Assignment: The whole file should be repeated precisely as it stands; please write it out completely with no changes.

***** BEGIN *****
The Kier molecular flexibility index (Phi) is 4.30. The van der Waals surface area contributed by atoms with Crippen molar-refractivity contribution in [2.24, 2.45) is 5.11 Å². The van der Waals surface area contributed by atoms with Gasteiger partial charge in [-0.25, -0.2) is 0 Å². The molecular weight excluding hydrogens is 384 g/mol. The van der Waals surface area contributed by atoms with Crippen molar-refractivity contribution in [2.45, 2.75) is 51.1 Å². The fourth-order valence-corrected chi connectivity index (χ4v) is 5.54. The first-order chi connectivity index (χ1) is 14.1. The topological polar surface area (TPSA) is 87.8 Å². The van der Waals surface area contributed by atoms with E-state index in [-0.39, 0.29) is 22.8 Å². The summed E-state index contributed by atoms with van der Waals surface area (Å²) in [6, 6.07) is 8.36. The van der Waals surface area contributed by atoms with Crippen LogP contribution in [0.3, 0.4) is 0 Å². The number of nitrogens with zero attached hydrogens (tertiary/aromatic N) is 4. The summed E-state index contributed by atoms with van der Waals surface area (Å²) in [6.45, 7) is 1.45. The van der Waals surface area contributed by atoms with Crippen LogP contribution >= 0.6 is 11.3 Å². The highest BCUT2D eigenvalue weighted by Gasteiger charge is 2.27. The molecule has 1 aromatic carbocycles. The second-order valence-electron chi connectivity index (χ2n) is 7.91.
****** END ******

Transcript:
The Kier molecular flexibility index (Phi) is 4.30. The van der Waals surface area contributed by atoms with Crippen molar-refractivity contribution in [2.24, 2.45) is 5.11 Å². The van der Waals surface area contributed by atoms with Gasteiger partial charge in [-0.25, -0.2) is 0 Å². The molecular weight excluding hydrogens is 384 g/mol. The van der Waals surface area contributed by atoms with Crippen molar-refractivity contribution in [2.45, 2.75) is 51.1 Å². The fourth-order valence-corrected chi connectivity index (χ4v) is 5.54. The first-order chi connectivity index (χ1) is 14.1. The topological polar surface area (TPSA) is 87.8 Å². The van der Waals surface area contributed by atoms with E-state index in [-0.39, 0.29) is 22.8 Å². The summed E-state index contributed by atoms with van der Waals surface area (Å²) in [6, 6.07) is 8.36. The van der Waals surface area contributed by atoms with Crippen LogP contribution in [0.3, 0.4) is 0 Å². The number of nitrogens with zero attached hydrogens (tertiary/aromatic N) is 4. The summed E-state index contributed by atoms with van der Waals surface area (Å²) in [6.45, 7) is 1.45. The van der Waals surface area contributed by atoms with Crippen LogP contribution >= 0.6 is 11.3 Å². The highest BCUT2D eigenvalue weighted by Gasteiger charge is 2.27. The molecule has 1 aromatic carbocycles. The second-order valence-electron chi connectivity index (χ2n) is 7.91.